Cabaret Review by Stephen Hanks
Even her biggest fans among the opening night crowd were likely befuddled, slightly bothered, and even a tad bewildered when they heard that Christine Andreas' first cabaret show at 54 Below was called Bemused, and not exactly sure what that meant. But they would ultimately end up being thoroughly bewitched by a wonderfully engaging show by this totally entertaining pro. While most current or former Broadway stars who are staging shows at 54 Below are performing what amounts to mini-concerts, the lady who first became a Broadway audience favorite as Eliza Doolittle in the 20th anniversary production of My Fair Lady (and is two-time Tony Award nominee) knows her way around cabaret and developed a charmingly creative conceit for this run (continuing on Jan. 29, Feb. 1, 2 at 8:30 pm and Jan. 30, 31 at 7 pm), which included songs from Broadway, pop, the Great American Songbook, and even Edith Piaf.
Entering in a tight, floor-length red evening gown, the still-ravishing brunette opened jazzy and upbeat with Harold Arlen's "Get Happy" (lyrics Ted Koehler), one of the many songs associated with Judy Garland. Then the audience discovered her intention behind the show title. Andreas' definition of "bemused" (which actually means to be bewildered or confused by a thought or question) separates the syllables as if it had been a compound word and for Andreas it becomes "Be Mused," as in someone who has been so influenced by someone else that he or she becomes the focus and inspiration for that person's creative work. "It's the spark that ignites when the right singer and songwriter collide," she adds. What's difficult to determine in some of the famous musical collaborations she highlights in this show is who exactly was the muser and who was the musee. What's not difficult to determine is that when it comes to being a muse, Christine Andreas must know whereof she speaks. During her many years as a performer, this stunning songbird has no doubt been a muse, either in reality or fantasy, for many men--and likely a fair amount of women.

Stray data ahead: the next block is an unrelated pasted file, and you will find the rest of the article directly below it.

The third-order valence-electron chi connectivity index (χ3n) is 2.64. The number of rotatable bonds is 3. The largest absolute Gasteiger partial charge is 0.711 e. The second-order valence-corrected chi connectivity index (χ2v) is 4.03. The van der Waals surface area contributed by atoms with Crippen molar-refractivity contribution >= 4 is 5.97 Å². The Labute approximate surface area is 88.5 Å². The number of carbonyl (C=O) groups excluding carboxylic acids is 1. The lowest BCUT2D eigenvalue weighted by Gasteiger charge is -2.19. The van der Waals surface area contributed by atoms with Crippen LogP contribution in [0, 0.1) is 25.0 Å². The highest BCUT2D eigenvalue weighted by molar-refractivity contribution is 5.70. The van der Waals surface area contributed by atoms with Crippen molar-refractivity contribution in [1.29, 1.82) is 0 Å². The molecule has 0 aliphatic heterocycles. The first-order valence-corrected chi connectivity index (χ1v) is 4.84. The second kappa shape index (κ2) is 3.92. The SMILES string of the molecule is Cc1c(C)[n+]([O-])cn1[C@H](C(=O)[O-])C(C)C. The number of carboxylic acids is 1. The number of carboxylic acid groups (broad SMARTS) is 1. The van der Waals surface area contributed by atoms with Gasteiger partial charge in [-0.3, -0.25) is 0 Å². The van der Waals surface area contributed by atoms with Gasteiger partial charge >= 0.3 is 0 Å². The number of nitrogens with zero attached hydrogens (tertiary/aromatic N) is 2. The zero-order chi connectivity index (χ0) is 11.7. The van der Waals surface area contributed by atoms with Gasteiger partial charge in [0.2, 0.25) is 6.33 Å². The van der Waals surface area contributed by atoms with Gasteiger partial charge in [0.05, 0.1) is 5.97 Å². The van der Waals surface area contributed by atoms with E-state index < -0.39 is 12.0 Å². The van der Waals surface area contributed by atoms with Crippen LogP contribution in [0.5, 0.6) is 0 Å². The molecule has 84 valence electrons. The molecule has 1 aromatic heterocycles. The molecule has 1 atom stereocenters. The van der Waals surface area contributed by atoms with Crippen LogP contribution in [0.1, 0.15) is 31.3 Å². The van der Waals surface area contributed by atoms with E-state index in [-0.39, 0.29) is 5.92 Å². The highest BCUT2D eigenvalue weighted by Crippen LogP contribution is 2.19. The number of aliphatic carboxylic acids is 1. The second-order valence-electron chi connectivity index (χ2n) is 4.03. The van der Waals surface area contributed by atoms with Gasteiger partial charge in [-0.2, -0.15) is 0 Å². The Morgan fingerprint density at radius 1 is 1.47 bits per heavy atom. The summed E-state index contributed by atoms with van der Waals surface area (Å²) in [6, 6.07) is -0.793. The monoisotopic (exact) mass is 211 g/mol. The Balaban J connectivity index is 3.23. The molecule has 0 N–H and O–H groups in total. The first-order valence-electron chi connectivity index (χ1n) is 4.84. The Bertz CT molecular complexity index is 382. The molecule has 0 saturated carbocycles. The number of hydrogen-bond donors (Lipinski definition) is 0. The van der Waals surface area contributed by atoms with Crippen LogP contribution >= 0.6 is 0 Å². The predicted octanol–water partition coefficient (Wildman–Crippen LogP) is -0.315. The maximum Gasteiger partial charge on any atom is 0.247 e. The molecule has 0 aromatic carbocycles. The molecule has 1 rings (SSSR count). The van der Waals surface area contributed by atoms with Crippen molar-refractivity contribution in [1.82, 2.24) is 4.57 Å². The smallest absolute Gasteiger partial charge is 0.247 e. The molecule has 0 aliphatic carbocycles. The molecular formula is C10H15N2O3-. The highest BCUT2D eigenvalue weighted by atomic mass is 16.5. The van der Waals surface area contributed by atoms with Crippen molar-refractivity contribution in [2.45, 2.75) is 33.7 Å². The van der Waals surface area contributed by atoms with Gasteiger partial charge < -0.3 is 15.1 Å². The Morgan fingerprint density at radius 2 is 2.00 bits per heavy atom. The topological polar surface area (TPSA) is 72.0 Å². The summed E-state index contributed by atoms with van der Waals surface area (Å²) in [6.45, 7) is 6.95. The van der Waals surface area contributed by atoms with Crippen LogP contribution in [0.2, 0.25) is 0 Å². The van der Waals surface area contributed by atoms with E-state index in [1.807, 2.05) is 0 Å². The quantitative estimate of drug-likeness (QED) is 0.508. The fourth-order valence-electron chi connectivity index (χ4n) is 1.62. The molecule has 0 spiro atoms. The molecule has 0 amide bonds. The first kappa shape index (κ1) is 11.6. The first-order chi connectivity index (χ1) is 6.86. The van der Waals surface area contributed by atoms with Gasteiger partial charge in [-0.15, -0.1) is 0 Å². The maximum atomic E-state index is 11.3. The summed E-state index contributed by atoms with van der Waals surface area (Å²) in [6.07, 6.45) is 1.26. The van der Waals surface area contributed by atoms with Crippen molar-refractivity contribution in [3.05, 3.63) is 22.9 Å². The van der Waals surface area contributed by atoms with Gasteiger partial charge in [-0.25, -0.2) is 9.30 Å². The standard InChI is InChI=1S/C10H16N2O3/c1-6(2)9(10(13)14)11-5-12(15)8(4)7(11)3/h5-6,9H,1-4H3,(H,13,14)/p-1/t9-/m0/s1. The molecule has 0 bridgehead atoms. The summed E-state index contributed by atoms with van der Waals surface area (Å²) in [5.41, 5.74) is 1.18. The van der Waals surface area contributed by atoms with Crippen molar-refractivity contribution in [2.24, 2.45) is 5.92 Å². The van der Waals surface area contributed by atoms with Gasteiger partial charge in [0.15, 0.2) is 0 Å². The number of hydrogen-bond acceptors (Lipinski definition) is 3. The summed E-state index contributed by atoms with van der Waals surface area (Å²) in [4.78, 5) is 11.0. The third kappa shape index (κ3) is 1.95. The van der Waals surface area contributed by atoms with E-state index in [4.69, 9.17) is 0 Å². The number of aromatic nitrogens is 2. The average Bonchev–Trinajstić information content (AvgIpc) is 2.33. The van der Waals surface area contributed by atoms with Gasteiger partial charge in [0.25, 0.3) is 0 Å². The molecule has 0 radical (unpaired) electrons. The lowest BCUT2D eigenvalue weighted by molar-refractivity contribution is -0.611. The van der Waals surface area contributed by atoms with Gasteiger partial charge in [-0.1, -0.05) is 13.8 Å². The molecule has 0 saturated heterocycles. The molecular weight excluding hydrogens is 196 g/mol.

It's something Christine probably has in common with Astrud Gilberto, who was apparently a muse for three great musicians, her husband Joao, jazz legend Stan Getz, and especially Antonio Carlos Jobim. Astrud was the voice behind Jobim's classic 1964 international hit "The Girl From Ipanema," recorded with Getz and Joao, and Astrud became Jobim's go-to singer. Andreas was bossa nova sultry on a medley of "Ipanama," and Jobim's "Desafinado" and "Wave," which the great Brazilian composer recorded with Frank Sinatra, a connection which became a mutual muse admiration society during the 1960s and '70s. Andreas seamlessly transitioned into the prolific connection between Sinatra and songwriters Sammy Cahn and Jimmy Van Heusen, who wrote countless hits for "Ol' Blue Eyes." She was absolutely lovely on "All My Tomorrows," before making her case for being a retroactive member of The Rat Pack with "Come Fly With Me," "The Tender Trap" and "Come Blow Your Horn."
If you didn't know that Andreas was another great singer who was clearly influenced by Barbra Streisand, you'd figure it out listening to her beautifully envelop the audience with her luscious soprano on the Michel Legrand's wistful "The Summer Knows" (the theme from the film Summer of '42), whose lyricists Marilyn and Alan Bergman have been almost synonymous with Streisand during her career. Christine's Musical Director Don Rebic dazzled here with a lush piano arrangement that was supported by Dick Sarpola's romantic bass. (Please click on page 2 below to continue.)